We are all tossing about in the wake of one of the most disturbing election outcomes in U.S. history. Despite the pro-worker rhetoric of the Trump campaign, the election results will embolden anti-labor and anti-union agents in our society. Our post-election dismay is leavened slightly by our memories of the rally on behalf of contingent faculty on campus last month. Social justice work begins in our own backyards: the efforts of students, full-time faculty, and staff in supporting the unionization and negotiating efforts of the most exploited sector of the professoriate gives us hope.
But the forces arrayed against a just resolution to the part-timers’ contract negotiations are powerful. We must all continue our advocacy for part-time faculty until they receive a fair contract. To impede this outcome, the college has from the beginning of the unionization process retained the counsel of the notorious anti-worker law firm Bond, Schoeneck, & King. To date, the college has spent untold tens of thousands of dollars to fight the unionization effort.
Administration attempts to “educate” the Ithaca College community about the unionization and negotiation process have come straight from this law firm’s anti-union playbook, including the “Clarification and Context” missive sent out last month. With our part-time colleagues back at the bargaining table, we feel we need to clarify the misleading nature of the “Clarification and Context” piece.
To claim, as the administration does, that the $1400 per credit hour wage is consistent with their commitment to a living wage is risible. By administration dictate, a part-timer can teach only 2 courses per semester, a salary of $16,800/year for someone teaching the maximum of 4 courses. Most part-timers must cobble together work from other sources to make ends meet. If they want to remain true to their vocation, earning a “living wage” often means driving hundreds of miles each week to teach at poverty-level wages at other institutions as well.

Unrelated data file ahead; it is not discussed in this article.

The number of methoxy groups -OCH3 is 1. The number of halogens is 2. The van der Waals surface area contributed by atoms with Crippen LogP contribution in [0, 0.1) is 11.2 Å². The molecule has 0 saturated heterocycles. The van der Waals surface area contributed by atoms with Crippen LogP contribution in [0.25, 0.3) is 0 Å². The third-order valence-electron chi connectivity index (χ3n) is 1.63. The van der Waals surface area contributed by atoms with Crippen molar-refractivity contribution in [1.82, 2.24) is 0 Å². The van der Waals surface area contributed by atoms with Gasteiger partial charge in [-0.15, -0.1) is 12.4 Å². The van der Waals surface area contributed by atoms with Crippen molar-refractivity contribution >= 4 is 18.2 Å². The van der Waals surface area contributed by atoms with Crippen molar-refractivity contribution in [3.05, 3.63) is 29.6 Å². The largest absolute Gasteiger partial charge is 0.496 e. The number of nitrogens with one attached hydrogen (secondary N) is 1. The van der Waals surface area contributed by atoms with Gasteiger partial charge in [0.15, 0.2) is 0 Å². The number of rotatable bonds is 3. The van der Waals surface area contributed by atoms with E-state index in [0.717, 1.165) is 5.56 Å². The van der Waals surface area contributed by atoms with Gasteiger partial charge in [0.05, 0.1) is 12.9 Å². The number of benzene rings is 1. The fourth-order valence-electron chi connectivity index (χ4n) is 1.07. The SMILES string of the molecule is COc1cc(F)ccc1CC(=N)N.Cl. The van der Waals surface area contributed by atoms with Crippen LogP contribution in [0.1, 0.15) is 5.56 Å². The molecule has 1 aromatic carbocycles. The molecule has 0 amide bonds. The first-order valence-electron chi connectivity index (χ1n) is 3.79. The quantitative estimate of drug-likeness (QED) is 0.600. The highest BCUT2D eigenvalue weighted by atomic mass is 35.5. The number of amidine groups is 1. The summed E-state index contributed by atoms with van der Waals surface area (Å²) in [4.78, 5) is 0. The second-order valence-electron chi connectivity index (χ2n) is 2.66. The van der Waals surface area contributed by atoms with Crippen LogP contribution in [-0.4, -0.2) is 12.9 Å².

The administration further tries to justify its pay scale by comparing it favorably to that offered by other institutions. The people who run our institution seem to be arguing if others are engaging in exploiting vulnerable labor, the college is on firm moral ground if its own policies are slightly less exploitive. This is odd and unfortunate ethical reasoning.
The principle of equal pay for equal work lies at the heart of the current negotiations. Part-time faculty have quite reasonably asked for a per course compensation rate equal to the per credit pay of the lowest paid full-time faculty member, roughly $2,000 per credit hour. The administration’s claim that even full-time faculty on one-year positions have other responsibilities that account for the higher wage is untrue: while some faculty in these positions take on limited advising and service duties, most are almost exclusively engaged in teaching (a 4 course per semester load, 2 courses fewer per year than tenured and tenure-eligible faculty).
Ithaca College, like Walmart, intentionally keeps one-third of its employees at part-time status in order to avoid paying benefits such as health care, retirement, and/or a full salary. Like Walmart employees, many part-time faculty rely on Medicaid, welfare, SNAP, or other government programs to survive. So, the administration’s business model includes relying on public tax dollars to subsidize their low wages and unfair contracts. This kind of cost-cutting aimed at the faculty weakens the institution, its reputation, and its future. Our administration’s strategy undermines the very thing — the educational heart of the college — they claim to be preserving.
We are tenured faculty at IC who both worked as adjuncts early in our careers and who both worked as one-year contingent faculty for many years before being fortunate enough to become tenure eligible. We understand the anxiety and insecurity our part-time and one-year contingent faculty experience daily. We have one simple request. We ask the college to do the decent thing. The college administration should agree to substantially better wages and working conditions for the most vulnerable members of our faculty.
Michael Smith, Departments of History & Environmental Studies [email protected]
Don Beachler, Department of Politics, [email protected]